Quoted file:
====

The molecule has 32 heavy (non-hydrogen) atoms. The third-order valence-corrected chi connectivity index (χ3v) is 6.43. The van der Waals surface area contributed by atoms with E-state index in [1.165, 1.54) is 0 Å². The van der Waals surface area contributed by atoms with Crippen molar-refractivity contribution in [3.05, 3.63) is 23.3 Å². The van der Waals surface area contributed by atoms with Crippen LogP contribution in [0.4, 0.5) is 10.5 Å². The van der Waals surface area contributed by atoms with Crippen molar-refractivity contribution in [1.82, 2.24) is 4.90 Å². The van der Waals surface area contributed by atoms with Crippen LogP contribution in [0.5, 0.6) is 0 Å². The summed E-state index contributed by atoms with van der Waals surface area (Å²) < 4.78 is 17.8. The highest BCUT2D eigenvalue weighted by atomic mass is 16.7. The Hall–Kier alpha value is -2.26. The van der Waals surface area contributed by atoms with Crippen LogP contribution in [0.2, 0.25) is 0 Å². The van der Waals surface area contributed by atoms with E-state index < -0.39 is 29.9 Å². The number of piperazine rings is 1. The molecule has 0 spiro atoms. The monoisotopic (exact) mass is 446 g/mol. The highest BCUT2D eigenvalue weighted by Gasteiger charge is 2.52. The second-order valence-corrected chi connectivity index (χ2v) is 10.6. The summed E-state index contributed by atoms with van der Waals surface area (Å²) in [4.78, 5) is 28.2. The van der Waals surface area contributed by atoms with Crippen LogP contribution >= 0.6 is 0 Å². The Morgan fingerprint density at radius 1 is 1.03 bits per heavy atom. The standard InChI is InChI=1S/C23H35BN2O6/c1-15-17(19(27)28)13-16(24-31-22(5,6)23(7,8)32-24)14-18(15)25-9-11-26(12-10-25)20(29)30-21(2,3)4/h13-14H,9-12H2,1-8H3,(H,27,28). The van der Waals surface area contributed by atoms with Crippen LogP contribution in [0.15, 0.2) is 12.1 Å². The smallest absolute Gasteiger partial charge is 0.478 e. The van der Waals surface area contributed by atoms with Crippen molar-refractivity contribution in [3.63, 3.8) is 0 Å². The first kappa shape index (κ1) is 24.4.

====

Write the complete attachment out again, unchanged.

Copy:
The molecule has 32 heavy (non-hydrogen) atoms. The third-order valence-corrected chi connectivity index (χ3v) is 6.43. The van der Waals surface area contributed by atoms with E-state index in [1.165, 1.54) is 0 Å². The van der Waals surface area contributed by atoms with Crippen molar-refractivity contribution in [3.05, 3.63) is 23.3 Å². The van der Waals surface area contributed by atoms with Crippen LogP contribution in [0.4, 0.5) is 10.5 Å². The van der Waals surface area contributed by atoms with Crippen molar-refractivity contribution in [1.82, 2.24) is 4.90 Å². The van der Waals surface area contributed by atoms with Crippen LogP contribution in [0.5, 0.6) is 0 Å². The summed E-state index contributed by atoms with van der Waals surface area (Å²) < 4.78 is 17.8. The highest BCUT2D eigenvalue weighted by atomic mass is 16.7. The Hall–Kier alpha value is -2.26. The van der Waals surface area contributed by atoms with Crippen LogP contribution in [0.2, 0.25) is 0 Å². The van der Waals surface area contributed by atoms with E-state index < -0.39 is 29.9 Å². The number of piperazine rings is 1. The molecule has 0 spiro atoms. The monoisotopic (exact) mass is 446 g/mol. The highest BCUT2D eigenvalue weighted by Gasteiger charge is 2.52. The second-order valence-corrected chi connectivity index (χ2v) is 10.6. The summed E-state index contributed by atoms with van der Waals surface area (Å²) in [4.78, 5) is 28.2. The van der Waals surface area contributed by atoms with Crippen LogP contribution >= 0.6 is 0 Å². The Morgan fingerprint density at radius 1 is 1.03 bits per heavy atom. The standard InChI is InChI=1S/C23H35BN2O6/c1-15-17(19(27)28)13-16(24-31-22(5,6)23(7,8)32-24)14-18(15)25-9-11-26(12-10-25)20(29)30-21(2,3)4/h13-14H,9-12H2,1-8H3,(H,27,28). The van der Waals surface area contributed by atoms with Crippen LogP contribution in [0.15, 0.2) is 12.1 Å². The smallest absolute Gasteiger partial charge is 0.478 e. The van der Waals surface area contributed by atoms with Crippen molar-refractivity contribution in [3.63, 3.8) is 0 Å². The first kappa shape index (κ1) is 24.4.